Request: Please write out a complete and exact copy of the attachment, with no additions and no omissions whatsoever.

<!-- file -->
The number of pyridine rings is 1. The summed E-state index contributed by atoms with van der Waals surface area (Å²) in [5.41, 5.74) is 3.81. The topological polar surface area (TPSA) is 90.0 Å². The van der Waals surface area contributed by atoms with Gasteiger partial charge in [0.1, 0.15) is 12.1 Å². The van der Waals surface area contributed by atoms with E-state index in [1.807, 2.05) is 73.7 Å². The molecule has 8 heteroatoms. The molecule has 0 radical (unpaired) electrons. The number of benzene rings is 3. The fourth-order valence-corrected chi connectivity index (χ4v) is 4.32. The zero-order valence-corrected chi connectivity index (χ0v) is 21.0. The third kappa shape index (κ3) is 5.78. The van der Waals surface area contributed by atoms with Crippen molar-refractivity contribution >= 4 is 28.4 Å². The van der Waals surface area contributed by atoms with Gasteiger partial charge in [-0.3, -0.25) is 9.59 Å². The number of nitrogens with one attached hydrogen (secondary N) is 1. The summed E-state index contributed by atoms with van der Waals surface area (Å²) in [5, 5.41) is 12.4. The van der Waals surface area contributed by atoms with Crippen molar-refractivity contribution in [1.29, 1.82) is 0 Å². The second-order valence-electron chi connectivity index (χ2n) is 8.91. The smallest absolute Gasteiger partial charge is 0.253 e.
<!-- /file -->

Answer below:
The number of pyridine rings is 1. The summed E-state index contributed by atoms with van der Waals surface area (Å²) in [5.41, 5.74) is 3.81. The topological polar surface area (TPSA) is 90.0 Å². The van der Waals surface area contributed by atoms with Gasteiger partial charge in [0.1, 0.15) is 12.1 Å². The van der Waals surface area contributed by atoms with E-state index in [1.807, 2.05) is 73.7 Å². The molecule has 8 heteroatoms. The molecule has 0 radical (unpaired) electrons. The number of benzene rings is 3. The fourth-order valence-corrected chi connectivity index (χ4v) is 4.32. The zero-order valence-corrected chi connectivity index (χ0v) is 21.0. The third kappa shape index (κ3) is 5.78. The van der Waals surface area contributed by atoms with Crippen molar-refractivity contribution >= 4 is 28.4 Å². The van der Waals surface area contributed by atoms with Gasteiger partial charge in [-0.3, -0.25) is 9.59 Å². The number of nitrogens with one attached hydrogen (secondary N) is 1. The summed E-state index contributed by atoms with van der Waals surface area (Å²) in [5, 5.41) is 12.4. The van der Waals surface area contributed by atoms with Crippen molar-refractivity contribution in [1.29, 1.82) is 0 Å². The second-order valence-electron chi connectivity index (χ2n) is 8.91. The smallest absolute Gasteiger partial charge is 0.253 e.